Navy enters second year on Picatinny soil
October 10, 2013
- It has been two years since the U.S. Navy officially re-established its presence at Picatinny Arsenal, beginning Sep. 15, 2011.
- It had been close to 50 years since the Navy relinquished all land and responsibilities back to the U.S. Army in July 1960.
- The 2005 Base Realignment and Closure Act (BRAC) Commission recommended the creation of an integrated weapons and armaments specialty site for guns and ammunition at Picatinny Arsenal.
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PICATINNY ARSENAL, N.J. (Oct. 10, 2013) -- It has been two years since the U.S. Navy officially re-established its presence at Picatinny Arsenal, beginning Sep. 15, 2011. It had been close to 50 years since the Navy relinquished all land and responsibilities back to the U.S. Army in July 1960, before a small three-person team prepared for a "stand-up" here in 2007.
The 2005 Base Realignment and Closure Act (BRAC) Commission recommended and the congress and the president approved the creation of an integrated weapons and armaments specialty site for guns and ammunition at Picatinny Arsenal. Jobs and functions were transferred here from Earle Naval Weapons Station in Colts Neck, N.J., the Naval Surface Warfare Center Indian Head Explosive Ordnance Technology Division's Louisville Detachment, in Louisville, Ky., the Naval Surface Warfare Center at Crane, Ind., and the Naval Air Warfare Center, Weapons Division, China Lake, Calif.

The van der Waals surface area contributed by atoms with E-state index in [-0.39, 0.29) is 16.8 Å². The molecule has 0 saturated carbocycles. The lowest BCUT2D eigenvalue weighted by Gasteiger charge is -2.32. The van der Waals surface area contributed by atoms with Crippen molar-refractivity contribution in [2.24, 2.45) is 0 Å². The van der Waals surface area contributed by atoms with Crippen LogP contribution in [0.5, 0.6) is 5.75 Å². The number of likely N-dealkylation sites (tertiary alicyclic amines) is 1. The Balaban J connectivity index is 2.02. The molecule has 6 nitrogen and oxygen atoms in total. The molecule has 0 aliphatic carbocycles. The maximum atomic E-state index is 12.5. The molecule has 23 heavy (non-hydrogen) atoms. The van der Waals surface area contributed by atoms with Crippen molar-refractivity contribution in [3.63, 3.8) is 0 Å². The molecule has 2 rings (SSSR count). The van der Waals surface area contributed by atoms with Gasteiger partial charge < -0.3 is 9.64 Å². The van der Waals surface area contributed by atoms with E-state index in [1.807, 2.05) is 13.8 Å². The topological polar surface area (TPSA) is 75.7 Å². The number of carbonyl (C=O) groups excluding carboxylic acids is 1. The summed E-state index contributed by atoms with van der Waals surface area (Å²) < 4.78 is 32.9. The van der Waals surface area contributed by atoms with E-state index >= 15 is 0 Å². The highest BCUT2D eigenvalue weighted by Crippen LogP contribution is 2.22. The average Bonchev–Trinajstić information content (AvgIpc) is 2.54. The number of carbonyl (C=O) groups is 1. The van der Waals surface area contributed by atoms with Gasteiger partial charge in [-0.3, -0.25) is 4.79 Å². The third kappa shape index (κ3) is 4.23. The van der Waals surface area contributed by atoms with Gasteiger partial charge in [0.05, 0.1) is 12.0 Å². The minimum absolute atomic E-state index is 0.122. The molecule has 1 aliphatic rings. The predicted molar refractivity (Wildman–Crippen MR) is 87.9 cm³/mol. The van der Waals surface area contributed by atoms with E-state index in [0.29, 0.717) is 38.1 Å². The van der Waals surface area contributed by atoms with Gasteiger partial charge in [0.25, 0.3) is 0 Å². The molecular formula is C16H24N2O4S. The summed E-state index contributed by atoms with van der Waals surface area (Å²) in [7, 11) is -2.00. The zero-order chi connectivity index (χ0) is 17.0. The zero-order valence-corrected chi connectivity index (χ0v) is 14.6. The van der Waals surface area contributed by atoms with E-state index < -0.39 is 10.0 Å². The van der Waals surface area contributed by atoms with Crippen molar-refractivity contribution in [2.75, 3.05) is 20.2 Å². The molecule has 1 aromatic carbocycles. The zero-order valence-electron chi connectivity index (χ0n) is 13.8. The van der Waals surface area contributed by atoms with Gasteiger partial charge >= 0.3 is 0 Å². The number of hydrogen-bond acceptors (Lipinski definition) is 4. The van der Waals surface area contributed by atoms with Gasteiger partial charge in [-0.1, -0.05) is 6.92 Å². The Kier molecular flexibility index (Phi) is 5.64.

The Naval Surface Warfare Center, Indian Head Explosive Ordnance Technology Division's Picatinny Detachment (NSWC IHEODTD) includes three primary functions:
•ammunition in-service and acquisition engineering for all the Navy's conventional ammunition.
• gun systems in-service and acquisition engineering
• Weapons and armaments packaging, handling, storage, and transportation (PHS&T) development, testing and in-service engineering.